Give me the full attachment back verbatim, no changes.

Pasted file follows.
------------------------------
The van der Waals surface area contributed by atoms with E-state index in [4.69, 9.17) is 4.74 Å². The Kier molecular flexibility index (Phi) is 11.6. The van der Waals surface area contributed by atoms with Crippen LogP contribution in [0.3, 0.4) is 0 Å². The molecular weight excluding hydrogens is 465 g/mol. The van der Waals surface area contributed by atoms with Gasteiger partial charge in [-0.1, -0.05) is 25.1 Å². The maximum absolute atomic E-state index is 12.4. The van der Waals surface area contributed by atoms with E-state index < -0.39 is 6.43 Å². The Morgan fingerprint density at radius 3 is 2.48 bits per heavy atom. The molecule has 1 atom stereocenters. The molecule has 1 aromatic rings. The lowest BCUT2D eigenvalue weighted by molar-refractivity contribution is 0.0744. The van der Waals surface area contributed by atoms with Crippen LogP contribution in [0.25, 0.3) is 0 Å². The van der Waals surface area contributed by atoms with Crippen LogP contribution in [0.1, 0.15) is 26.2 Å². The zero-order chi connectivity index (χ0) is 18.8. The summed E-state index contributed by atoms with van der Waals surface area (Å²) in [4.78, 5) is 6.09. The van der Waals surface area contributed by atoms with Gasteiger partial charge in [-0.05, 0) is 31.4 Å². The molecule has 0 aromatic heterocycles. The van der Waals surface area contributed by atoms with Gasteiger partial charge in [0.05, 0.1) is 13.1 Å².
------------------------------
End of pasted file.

The van der Waals surface area contributed by atoms with E-state index in [4.69, 9.17) is 4.74 Å². The Kier molecular flexibility index (Phi) is 11.6. The van der Waals surface area contributed by atoms with Crippen LogP contribution in [0.3, 0.4) is 0 Å². The molecular weight excluding hydrogens is 465 g/mol. The van der Waals surface area contributed by atoms with Gasteiger partial charge in [-0.1, -0.05) is 25.1 Å². The maximum absolute atomic E-state index is 12.4. The van der Waals surface area contributed by atoms with E-state index < -0.39 is 6.43 Å². The Morgan fingerprint density at radius 3 is 2.48 bits per heavy atom. The molecule has 1 atom stereocenters. The molecule has 1 aromatic rings. The lowest BCUT2D eigenvalue weighted by molar-refractivity contribution is 0.0744. The van der Waals surface area contributed by atoms with Crippen LogP contribution in [0.25, 0.3) is 0 Å². The van der Waals surface area contributed by atoms with Crippen LogP contribution in [0.1, 0.15) is 26.2 Å². The zero-order chi connectivity index (χ0) is 18.8. The summed E-state index contributed by atoms with van der Waals surface area (Å²) in [4.78, 5) is 6.09. The van der Waals surface area contributed by atoms with Gasteiger partial charge in [-0.05, 0) is 31.4 Å². The molecule has 0 aromatic heterocycles. The van der Waals surface area contributed by atoms with Gasteiger partial charge in [0.05, 0.1) is 13.1 Å².